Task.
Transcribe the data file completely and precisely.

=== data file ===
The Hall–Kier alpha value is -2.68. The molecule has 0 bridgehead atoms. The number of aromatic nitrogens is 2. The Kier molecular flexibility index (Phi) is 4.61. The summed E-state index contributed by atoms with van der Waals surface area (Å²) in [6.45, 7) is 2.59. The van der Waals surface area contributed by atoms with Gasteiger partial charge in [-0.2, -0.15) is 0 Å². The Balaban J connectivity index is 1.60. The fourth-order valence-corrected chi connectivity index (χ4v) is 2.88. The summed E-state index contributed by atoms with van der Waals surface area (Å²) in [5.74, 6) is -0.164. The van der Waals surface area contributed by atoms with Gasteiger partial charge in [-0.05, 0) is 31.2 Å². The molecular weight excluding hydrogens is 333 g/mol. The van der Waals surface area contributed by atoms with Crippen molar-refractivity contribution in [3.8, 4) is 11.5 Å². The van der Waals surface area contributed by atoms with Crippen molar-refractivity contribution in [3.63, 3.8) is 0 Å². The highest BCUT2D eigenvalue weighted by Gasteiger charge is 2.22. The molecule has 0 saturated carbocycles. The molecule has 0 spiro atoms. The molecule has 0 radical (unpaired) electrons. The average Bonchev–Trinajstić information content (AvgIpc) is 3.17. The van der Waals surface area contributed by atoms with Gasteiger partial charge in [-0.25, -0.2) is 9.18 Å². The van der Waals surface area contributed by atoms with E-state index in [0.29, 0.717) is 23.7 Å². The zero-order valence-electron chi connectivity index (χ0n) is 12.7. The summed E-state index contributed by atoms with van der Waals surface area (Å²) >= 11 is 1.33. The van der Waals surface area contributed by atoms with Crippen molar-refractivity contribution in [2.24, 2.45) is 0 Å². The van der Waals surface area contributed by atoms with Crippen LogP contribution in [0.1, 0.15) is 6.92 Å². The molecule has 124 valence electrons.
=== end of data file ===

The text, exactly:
The Hall–Kier alpha value is -2.68. The molecule has 0 bridgehead atoms. The number of aromatic nitrogens is 2. The Kier molecular flexibility index (Phi) is 4.61. The summed E-state index contributed by atoms with van der Waals surface area (Å²) in [6.45, 7) is 2.59. The van der Waals surface area contributed by atoms with Gasteiger partial charge in [-0.2, -0.15) is 0 Å². The Balaban J connectivity index is 1.60. The fourth-order valence-corrected chi connectivity index (χ4v) is 2.88. The summed E-state index contributed by atoms with van der Waals surface area (Å²) in [5.74, 6) is -0.164. The van der Waals surface area contributed by atoms with Gasteiger partial charge in [-0.05, 0) is 31.2 Å². The molecular weight excluding hydrogens is 333 g/mol. The van der Waals surface area contributed by atoms with Crippen molar-refractivity contribution in [3.8, 4) is 11.5 Å². The van der Waals surface area contributed by atoms with Crippen molar-refractivity contribution in [3.63, 3.8) is 0 Å². The highest BCUT2D eigenvalue weighted by Gasteiger charge is 2.22. The molecule has 0 saturated carbocycles. The molecule has 0 spiro atoms. The molecule has 0 radical (unpaired) electrons. The average Bonchev–Trinajstić information content (AvgIpc) is 3.17. The van der Waals surface area contributed by atoms with Gasteiger partial charge in [-0.25, -0.2) is 9.18 Å². The van der Waals surface area contributed by atoms with E-state index in [0.29, 0.717) is 23.7 Å². The zero-order valence-electron chi connectivity index (χ0n) is 12.7. The summed E-state index contributed by atoms with van der Waals surface area (Å²) >= 11 is 1.33. The van der Waals surface area contributed by atoms with Crippen molar-refractivity contribution in [2.24, 2.45) is 0 Å². The van der Waals surface area contributed by atoms with Crippen LogP contribution in [0.1, 0.15) is 6.92 Å². The molecule has 124 valence electrons.